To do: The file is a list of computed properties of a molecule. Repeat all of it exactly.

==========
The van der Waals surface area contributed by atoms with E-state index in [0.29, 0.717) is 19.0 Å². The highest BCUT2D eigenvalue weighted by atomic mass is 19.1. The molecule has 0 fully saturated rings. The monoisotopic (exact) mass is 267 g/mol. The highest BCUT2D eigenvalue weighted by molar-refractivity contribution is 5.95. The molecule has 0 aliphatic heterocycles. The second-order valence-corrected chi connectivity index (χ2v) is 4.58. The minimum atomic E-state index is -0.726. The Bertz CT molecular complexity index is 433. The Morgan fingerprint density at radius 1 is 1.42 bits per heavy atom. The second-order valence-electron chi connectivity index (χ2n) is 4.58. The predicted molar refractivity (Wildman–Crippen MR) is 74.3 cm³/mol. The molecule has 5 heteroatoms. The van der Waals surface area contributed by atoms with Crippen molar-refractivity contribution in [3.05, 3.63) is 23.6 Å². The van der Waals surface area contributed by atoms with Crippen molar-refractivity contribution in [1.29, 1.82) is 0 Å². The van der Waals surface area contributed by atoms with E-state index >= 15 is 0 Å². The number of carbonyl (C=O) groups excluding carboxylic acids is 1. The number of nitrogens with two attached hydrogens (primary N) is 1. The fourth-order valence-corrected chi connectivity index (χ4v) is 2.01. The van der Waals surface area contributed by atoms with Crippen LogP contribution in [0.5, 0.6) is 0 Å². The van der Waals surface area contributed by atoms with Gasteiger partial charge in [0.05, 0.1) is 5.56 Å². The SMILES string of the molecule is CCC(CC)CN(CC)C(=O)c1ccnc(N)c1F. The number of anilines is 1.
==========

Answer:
The van der Waals surface area contributed by atoms with E-state index in [0.29, 0.717) is 19.0 Å². The highest BCUT2D eigenvalue weighted by atomic mass is 19.1. The molecule has 0 fully saturated rings. The monoisotopic (exact) mass is 267 g/mol. The highest BCUT2D eigenvalue weighted by molar-refractivity contribution is 5.95. The molecule has 0 aliphatic heterocycles. The second-order valence-corrected chi connectivity index (χ2v) is 4.58. The minimum atomic E-state index is -0.726. The Bertz CT molecular complexity index is 433. The Morgan fingerprint density at radius 1 is 1.42 bits per heavy atom. The second-order valence-electron chi connectivity index (χ2n) is 4.58. The predicted molar refractivity (Wildman–Crippen MR) is 74.3 cm³/mol. The molecule has 5 heteroatoms. The van der Waals surface area contributed by atoms with Crippen molar-refractivity contribution in [3.05, 3.63) is 23.6 Å². The van der Waals surface area contributed by atoms with Crippen molar-refractivity contribution in [1.29, 1.82) is 0 Å². The van der Waals surface area contributed by atoms with E-state index >= 15 is 0 Å². The number of carbonyl (C=O) groups excluding carboxylic acids is 1. The number of nitrogens with two attached hydrogens (primary N) is 1. The fourth-order valence-corrected chi connectivity index (χ4v) is 2.01. The van der Waals surface area contributed by atoms with Crippen LogP contribution in [0.5, 0.6) is 0 Å². The van der Waals surface area contributed by atoms with Gasteiger partial charge in [0.05, 0.1) is 5.56 Å². The SMILES string of the molecule is CCC(CC)CN(CC)C(=O)c1ccnc(N)c1F. The number of anilines is 1.